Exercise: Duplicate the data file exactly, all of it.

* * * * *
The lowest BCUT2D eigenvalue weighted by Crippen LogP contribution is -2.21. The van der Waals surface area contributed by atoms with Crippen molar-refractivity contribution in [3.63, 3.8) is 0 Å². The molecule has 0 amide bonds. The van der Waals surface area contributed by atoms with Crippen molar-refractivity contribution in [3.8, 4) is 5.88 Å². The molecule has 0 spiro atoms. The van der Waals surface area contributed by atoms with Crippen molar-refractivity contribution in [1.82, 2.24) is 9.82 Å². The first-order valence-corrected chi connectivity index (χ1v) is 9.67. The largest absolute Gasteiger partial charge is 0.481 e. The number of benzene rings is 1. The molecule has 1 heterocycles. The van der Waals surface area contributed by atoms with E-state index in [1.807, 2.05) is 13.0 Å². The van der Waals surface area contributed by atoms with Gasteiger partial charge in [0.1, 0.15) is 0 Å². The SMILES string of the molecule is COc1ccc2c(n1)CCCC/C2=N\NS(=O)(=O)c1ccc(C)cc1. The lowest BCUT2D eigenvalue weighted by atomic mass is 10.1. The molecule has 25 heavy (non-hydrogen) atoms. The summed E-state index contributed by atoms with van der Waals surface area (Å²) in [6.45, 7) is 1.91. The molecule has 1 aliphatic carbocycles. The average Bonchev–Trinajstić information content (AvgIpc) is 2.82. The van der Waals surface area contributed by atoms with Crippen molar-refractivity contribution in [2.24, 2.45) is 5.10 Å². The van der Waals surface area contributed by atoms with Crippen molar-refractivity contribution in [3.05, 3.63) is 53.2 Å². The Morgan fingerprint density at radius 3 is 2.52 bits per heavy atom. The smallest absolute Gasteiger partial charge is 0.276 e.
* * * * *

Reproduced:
The lowest BCUT2D eigenvalue weighted by Crippen LogP contribution is -2.21. The van der Waals surface area contributed by atoms with Crippen molar-refractivity contribution in [3.63, 3.8) is 0 Å². The molecule has 0 amide bonds. The van der Waals surface area contributed by atoms with Crippen molar-refractivity contribution in [3.8, 4) is 5.88 Å². The molecule has 0 spiro atoms. The van der Waals surface area contributed by atoms with Crippen molar-refractivity contribution in [1.82, 2.24) is 9.82 Å². The first-order valence-corrected chi connectivity index (χ1v) is 9.67. The largest absolute Gasteiger partial charge is 0.481 e. The number of benzene rings is 1. The molecule has 1 heterocycles. The van der Waals surface area contributed by atoms with E-state index in [1.807, 2.05) is 13.0 Å². The van der Waals surface area contributed by atoms with Gasteiger partial charge in [0.1, 0.15) is 0 Å². The SMILES string of the molecule is COc1ccc2c(n1)CCCC/C2=N\NS(=O)(=O)c1ccc(C)cc1. The lowest BCUT2D eigenvalue weighted by atomic mass is 10.1. The molecule has 25 heavy (non-hydrogen) atoms. The summed E-state index contributed by atoms with van der Waals surface area (Å²) in [6.45, 7) is 1.91. The molecule has 1 aliphatic carbocycles. The average Bonchev–Trinajstić information content (AvgIpc) is 2.82. The van der Waals surface area contributed by atoms with Crippen molar-refractivity contribution in [2.24, 2.45) is 5.10 Å². The van der Waals surface area contributed by atoms with Crippen molar-refractivity contribution in [3.05, 3.63) is 53.2 Å². The Morgan fingerprint density at radius 3 is 2.52 bits per heavy atom. The smallest absolute Gasteiger partial charge is 0.276 e.